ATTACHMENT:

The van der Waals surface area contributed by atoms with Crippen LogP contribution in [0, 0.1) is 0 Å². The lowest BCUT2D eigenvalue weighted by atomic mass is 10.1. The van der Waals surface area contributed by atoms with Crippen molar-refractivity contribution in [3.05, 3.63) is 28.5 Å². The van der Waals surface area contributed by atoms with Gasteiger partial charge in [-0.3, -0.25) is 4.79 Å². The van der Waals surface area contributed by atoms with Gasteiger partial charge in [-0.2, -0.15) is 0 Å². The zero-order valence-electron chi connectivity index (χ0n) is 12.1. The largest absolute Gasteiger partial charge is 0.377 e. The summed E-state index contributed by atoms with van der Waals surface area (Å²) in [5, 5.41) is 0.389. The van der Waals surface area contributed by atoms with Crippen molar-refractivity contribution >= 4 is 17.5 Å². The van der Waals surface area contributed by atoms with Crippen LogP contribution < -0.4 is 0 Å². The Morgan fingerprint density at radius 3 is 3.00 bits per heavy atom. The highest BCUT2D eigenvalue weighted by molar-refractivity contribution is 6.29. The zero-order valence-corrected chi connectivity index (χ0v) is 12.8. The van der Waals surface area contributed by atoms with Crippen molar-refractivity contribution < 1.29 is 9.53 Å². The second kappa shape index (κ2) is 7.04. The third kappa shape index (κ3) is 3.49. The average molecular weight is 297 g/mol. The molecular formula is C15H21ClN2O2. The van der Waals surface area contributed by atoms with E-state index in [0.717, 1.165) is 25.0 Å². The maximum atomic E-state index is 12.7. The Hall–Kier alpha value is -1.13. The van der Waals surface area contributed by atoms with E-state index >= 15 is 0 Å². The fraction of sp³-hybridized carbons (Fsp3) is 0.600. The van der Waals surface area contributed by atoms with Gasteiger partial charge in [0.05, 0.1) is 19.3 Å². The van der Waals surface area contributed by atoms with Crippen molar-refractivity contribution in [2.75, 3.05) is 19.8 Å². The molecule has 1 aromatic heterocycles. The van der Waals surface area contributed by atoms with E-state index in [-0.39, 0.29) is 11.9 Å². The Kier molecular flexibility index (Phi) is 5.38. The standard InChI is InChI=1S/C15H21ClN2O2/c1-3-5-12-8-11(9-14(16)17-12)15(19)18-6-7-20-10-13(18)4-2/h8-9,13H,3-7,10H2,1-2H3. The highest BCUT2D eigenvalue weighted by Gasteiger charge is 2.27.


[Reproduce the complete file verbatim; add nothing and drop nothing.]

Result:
The van der Waals surface area contributed by atoms with Crippen LogP contribution in [0, 0.1) is 0 Å². The lowest BCUT2D eigenvalue weighted by atomic mass is 10.1. The van der Waals surface area contributed by atoms with Crippen molar-refractivity contribution in [3.05, 3.63) is 28.5 Å². The van der Waals surface area contributed by atoms with Gasteiger partial charge in [-0.3, -0.25) is 4.79 Å². The van der Waals surface area contributed by atoms with Gasteiger partial charge in [-0.2, -0.15) is 0 Å². The zero-order valence-electron chi connectivity index (χ0n) is 12.1. The largest absolute Gasteiger partial charge is 0.377 e. The summed E-state index contributed by atoms with van der Waals surface area (Å²) in [5, 5.41) is 0.389. The van der Waals surface area contributed by atoms with Crippen molar-refractivity contribution >= 4 is 17.5 Å². The van der Waals surface area contributed by atoms with Crippen LogP contribution < -0.4 is 0 Å². The Morgan fingerprint density at radius 3 is 3.00 bits per heavy atom. The highest BCUT2D eigenvalue weighted by molar-refractivity contribution is 6.29. The zero-order valence-corrected chi connectivity index (χ0v) is 12.8. The van der Waals surface area contributed by atoms with Crippen molar-refractivity contribution < 1.29 is 9.53 Å². The second kappa shape index (κ2) is 7.04. The third kappa shape index (κ3) is 3.49. The average molecular weight is 297 g/mol. The molecular formula is C15H21ClN2O2. The van der Waals surface area contributed by atoms with E-state index in [0.717, 1.165) is 25.0 Å². The maximum atomic E-state index is 12.7. The Hall–Kier alpha value is -1.13. The van der Waals surface area contributed by atoms with E-state index >= 15 is 0 Å². The fraction of sp³-hybridized carbons (Fsp3) is 0.600. The van der Waals surface area contributed by atoms with Gasteiger partial charge in [0.05, 0.1) is 19.3 Å². The van der Waals surface area contributed by atoms with Crippen molar-refractivity contribution in [2.75, 3.05) is 19.8 Å². The molecule has 1 aromatic heterocycles. The van der Waals surface area contributed by atoms with E-state index in [-0.39, 0.29) is 11.9 Å². The Kier molecular flexibility index (Phi) is 5.38. The standard InChI is InChI=1S/C15H21ClN2O2/c1-3-5-12-8-11(9-14(16)17-12)15(19)18-6-7-20-10-13(18)4-2/h8-9,13H,3-7,10H2,1-2H3. The highest BCUT2D eigenvalue weighted by Gasteiger charge is 2.27.